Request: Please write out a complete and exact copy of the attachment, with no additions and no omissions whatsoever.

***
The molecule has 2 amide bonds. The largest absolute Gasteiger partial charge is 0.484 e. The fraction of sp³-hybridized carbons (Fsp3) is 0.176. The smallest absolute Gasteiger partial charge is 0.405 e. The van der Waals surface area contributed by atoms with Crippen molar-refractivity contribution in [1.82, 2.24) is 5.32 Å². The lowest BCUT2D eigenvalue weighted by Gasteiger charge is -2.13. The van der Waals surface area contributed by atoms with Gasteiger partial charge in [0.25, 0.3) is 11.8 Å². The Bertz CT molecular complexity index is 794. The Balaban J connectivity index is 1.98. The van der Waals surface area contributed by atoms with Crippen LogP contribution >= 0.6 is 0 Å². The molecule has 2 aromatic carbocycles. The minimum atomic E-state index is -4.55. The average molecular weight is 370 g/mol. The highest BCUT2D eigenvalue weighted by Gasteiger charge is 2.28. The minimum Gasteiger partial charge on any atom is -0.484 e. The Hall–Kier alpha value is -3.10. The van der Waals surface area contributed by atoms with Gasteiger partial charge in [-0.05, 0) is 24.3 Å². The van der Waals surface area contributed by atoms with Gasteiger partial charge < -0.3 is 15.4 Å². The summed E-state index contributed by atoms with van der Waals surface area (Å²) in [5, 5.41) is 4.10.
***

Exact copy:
The molecule has 2 amide bonds. The largest absolute Gasteiger partial charge is 0.484 e. The fraction of sp³-hybridized carbons (Fsp3) is 0.176. The smallest absolute Gasteiger partial charge is 0.405 e. The van der Waals surface area contributed by atoms with Crippen molar-refractivity contribution in [1.82, 2.24) is 5.32 Å². The lowest BCUT2D eigenvalue weighted by Gasteiger charge is -2.13. The van der Waals surface area contributed by atoms with Gasteiger partial charge in [0.25, 0.3) is 11.8 Å². The Bertz CT molecular complexity index is 794. The Balaban J connectivity index is 1.98. The van der Waals surface area contributed by atoms with Crippen LogP contribution >= 0.6 is 0 Å². The molecule has 2 aromatic carbocycles. The minimum atomic E-state index is -4.55. The average molecular weight is 370 g/mol. The highest BCUT2D eigenvalue weighted by Gasteiger charge is 2.28. The minimum Gasteiger partial charge on any atom is -0.484 e. The Hall–Kier alpha value is -3.10. The van der Waals surface area contributed by atoms with Gasteiger partial charge in [-0.05, 0) is 24.3 Å². The van der Waals surface area contributed by atoms with Gasteiger partial charge < -0.3 is 15.4 Å². The summed E-state index contributed by atoms with van der Waals surface area (Å²) in [5, 5.41) is 4.10.